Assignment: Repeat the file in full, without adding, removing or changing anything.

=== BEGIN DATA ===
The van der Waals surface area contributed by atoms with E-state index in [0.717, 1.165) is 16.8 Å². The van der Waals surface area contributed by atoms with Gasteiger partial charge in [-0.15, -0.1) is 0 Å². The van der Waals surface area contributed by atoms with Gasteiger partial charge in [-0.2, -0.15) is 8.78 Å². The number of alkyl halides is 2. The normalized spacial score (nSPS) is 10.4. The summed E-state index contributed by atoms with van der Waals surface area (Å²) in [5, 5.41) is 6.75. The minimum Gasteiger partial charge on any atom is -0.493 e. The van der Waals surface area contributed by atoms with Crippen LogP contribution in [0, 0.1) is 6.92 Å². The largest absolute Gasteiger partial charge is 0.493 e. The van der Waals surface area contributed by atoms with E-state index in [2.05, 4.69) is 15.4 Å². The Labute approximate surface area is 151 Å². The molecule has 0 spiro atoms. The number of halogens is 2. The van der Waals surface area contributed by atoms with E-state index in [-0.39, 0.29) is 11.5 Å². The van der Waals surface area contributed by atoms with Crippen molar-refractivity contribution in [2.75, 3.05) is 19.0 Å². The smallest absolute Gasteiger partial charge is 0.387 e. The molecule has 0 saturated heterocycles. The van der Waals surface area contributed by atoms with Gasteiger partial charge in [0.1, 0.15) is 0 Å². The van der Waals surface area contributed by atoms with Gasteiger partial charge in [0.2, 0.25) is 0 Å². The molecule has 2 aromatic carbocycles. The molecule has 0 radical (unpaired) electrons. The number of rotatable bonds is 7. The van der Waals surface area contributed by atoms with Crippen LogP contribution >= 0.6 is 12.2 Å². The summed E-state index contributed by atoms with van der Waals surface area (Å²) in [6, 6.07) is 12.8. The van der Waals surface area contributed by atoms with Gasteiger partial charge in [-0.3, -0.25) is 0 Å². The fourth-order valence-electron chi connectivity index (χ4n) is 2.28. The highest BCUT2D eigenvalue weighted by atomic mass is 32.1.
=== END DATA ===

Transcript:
The van der Waals surface area contributed by atoms with E-state index in [0.717, 1.165) is 16.8 Å². The van der Waals surface area contributed by atoms with Gasteiger partial charge in [-0.15, -0.1) is 0 Å². The van der Waals surface area contributed by atoms with Gasteiger partial charge in [-0.2, -0.15) is 8.78 Å². The number of alkyl halides is 2. The normalized spacial score (nSPS) is 10.4. The summed E-state index contributed by atoms with van der Waals surface area (Å²) in [5, 5.41) is 6.75. The minimum Gasteiger partial charge on any atom is -0.493 e. The van der Waals surface area contributed by atoms with Crippen LogP contribution in [0, 0.1) is 6.92 Å². The largest absolute Gasteiger partial charge is 0.493 e. The van der Waals surface area contributed by atoms with E-state index in [2.05, 4.69) is 15.4 Å². The Labute approximate surface area is 151 Å². The molecule has 0 spiro atoms. The number of halogens is 2. The van der Waals surface area contributed by atoms with E-state index in [-0.39, 0.29) is 11.5 Å². The van der Waals surface area contributed by atoms with Crippen molar-refractivity contribution in [2.75, 3.05) is 19.0 Å². The smallest absolute Gasteiger partial charge is 0.387 e. The molecule has 0 saturated heterocycles. The van der Waals surface area contributed by atoms with Gasteiger partial charge in [0.1, 0.15) is 0 Å². The van der Waals surface area contributed by atoms with Gasteiger partial charge in [0.2, 0.25) is 0 Å². The molecule has 2 aromatic carbocycles. The molecule has 0 radical (unpaired) electrons. The number of rotatable bonds is 7. The van der Waals surface area contributed by atoms with Crippen LogP contribution >= 0.6 is 12.2 Å². The summed E-state index contributed by atoms with van der Waals surface area (Å²) in [6, 6.07) is 12.8. The van der Waals surface area contributed by atoms with Gasteiger partial charge in [-0.3, -0.25) is 0 Å². The fourth-order valence-electron chi connectivity index (χ4n) is 2.28. The highest BCUT2D eigenvalue weighted by atomic mass is 32.1.